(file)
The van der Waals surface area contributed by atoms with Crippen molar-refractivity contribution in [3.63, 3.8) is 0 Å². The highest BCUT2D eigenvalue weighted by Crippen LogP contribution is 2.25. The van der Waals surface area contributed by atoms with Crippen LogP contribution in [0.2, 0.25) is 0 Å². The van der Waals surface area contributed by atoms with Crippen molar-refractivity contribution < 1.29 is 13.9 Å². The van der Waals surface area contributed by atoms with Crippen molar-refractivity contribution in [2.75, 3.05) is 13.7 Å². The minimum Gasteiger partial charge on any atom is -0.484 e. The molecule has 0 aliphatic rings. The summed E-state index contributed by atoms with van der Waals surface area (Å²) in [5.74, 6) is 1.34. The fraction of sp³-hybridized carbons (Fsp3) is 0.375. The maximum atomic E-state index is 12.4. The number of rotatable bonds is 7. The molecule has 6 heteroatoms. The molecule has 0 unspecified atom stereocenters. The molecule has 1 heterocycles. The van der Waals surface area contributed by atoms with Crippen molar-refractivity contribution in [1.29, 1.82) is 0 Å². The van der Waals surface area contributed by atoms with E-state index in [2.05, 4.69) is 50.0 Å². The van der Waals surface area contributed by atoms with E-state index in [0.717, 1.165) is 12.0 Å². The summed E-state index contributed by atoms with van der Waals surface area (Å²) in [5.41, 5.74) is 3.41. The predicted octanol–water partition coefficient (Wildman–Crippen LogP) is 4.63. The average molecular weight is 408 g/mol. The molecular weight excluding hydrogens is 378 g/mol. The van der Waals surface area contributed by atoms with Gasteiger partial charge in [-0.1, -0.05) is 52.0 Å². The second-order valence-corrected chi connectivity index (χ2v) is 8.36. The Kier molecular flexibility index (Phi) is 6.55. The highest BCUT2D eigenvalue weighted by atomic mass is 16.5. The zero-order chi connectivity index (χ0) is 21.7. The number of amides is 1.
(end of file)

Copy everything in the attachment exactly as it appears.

The van der Waals surface area contributed by atoms with Crippen molar-refractivity contribution in [3.63, 3.8) is 0 Å². The highest BCUT2D eigenvalue weighted by Crippen LogP contribution is 2.25. The van der Waals surface area contributed by atoms with Crippen LogP contribution in [0.2, 0.25) is 0 Å². The van der Waals surface area contributed by atoms with Crippen molar-refractivity contribution < 1.29 is 13.9 Å². The van der Waals surface area contributed by atoms with Crippen molar-refractivity contribution in [2.75, 3.05) is 13.7 Å². The minimum Gasteiger partial charge on any atom is -0.484 e. The molecule has 0 aliphatic rings. The summed E-state index contributed by atoms with van der Waals surface area (Å²) in [5.74, 6) is 1.34. The fraction of sp³-hybridized carbons (Fsp3) is 0.375. The maximum atomic E-state index is 12.4. The number of rotatable bonds is 7. The molecule has 6 heteroatoms. The molecule has 0 unspecified atom stereocenters. The molecule has 1 heterocycles. The van der Waals surface area contributed by atoms with Crippen molar-refractivity contribution in [1.29, 1.82) is 0 Å². The van der Waals surface area contributed by atoms with E-state index in [2.05, 4.69) is 50.0 Å². The van der Waals surface area contributed by atoms with E-state index in [0.717, 1.165) is 12.0 Å². The summed E-state index contributed by atoms with van der Waals surface area (Å²) in [5.41, 5.74) is 3.41. The predicted octanol–water partition coefficient (Wildman–Crippen LogP) is 4.63. The average molecular weight is 408 g/mol. The molecular weight excluding hydrogens is 378 g/mol. The van der Waals surface area contributed by atoms with Gasteiger partial charge in [-0.1, -0.05) is 52.0 Å². The second-order valence-corrected chi connectivity index (χ2v) is 8.36. The Kier molecular flexibility index (Phi) is 6.55. The highest BCUT2D eigenvalue weighted by atomic mass is 16.5. The zero-order chi connectivity index (χ0) is 21.7. The number of amides is 1.